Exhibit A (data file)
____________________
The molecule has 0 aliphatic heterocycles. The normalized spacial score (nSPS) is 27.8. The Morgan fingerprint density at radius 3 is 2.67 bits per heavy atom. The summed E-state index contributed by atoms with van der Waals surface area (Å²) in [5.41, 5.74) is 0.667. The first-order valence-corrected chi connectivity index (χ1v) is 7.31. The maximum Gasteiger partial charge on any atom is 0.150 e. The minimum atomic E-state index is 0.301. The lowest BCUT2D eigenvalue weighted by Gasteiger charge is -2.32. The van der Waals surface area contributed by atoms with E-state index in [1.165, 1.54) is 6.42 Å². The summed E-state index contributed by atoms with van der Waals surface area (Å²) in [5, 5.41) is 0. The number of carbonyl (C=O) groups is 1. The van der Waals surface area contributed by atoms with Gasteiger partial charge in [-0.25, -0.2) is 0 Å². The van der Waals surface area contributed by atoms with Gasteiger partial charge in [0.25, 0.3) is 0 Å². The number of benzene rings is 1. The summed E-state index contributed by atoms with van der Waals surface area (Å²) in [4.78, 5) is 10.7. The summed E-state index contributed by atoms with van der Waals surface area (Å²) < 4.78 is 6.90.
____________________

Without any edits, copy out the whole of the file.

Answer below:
The molecule has 0 aliphatic heterocycles. The normalized spacial score (nSPS) is 27.8. The Morgan fingerprint density at radius 3 is 2.67 bits per heavy atom. The summed E-state index contributed by atoms with van der Waals surface area (Å²) in [5.41, 5.74) is 0.667. The first-order valence-corrected chi connectivity index (χ1v) is 7.31. The maximum Gasteiger partial charge on any atom is 0.150 e. The minimum atomic E-state index is 0.301. The lowest BCUT2D eigenvalue weighted by Gasteiger charge is -2.32. The van der Waals surface area contributed by atoms with E-state index in [1.165, 1.54) is 6.42 Å². The summed E-state index contributed by atoms with van der Waals surface area (Å²) in [5, 5.41) is 0. The number of carbonyl (C=O) groups is 1. The van der Waals surface area contributed by atoms with Gasteiger partial charge in [-0.25, -0.2) is 0 Å². The van der Waals surface area contributed by atoms with Gasteiger partial charge in [0.25, 0.3) is 0 Å². The number of benzene rings is 1. The summed E-state index contributed by atoms with van der Waals surface area (Å²) in [4.78, 5) is 10.7. The summed E-state index contributed by atoms with van der Waals surface area (Å²) < 4.78 is 6.90.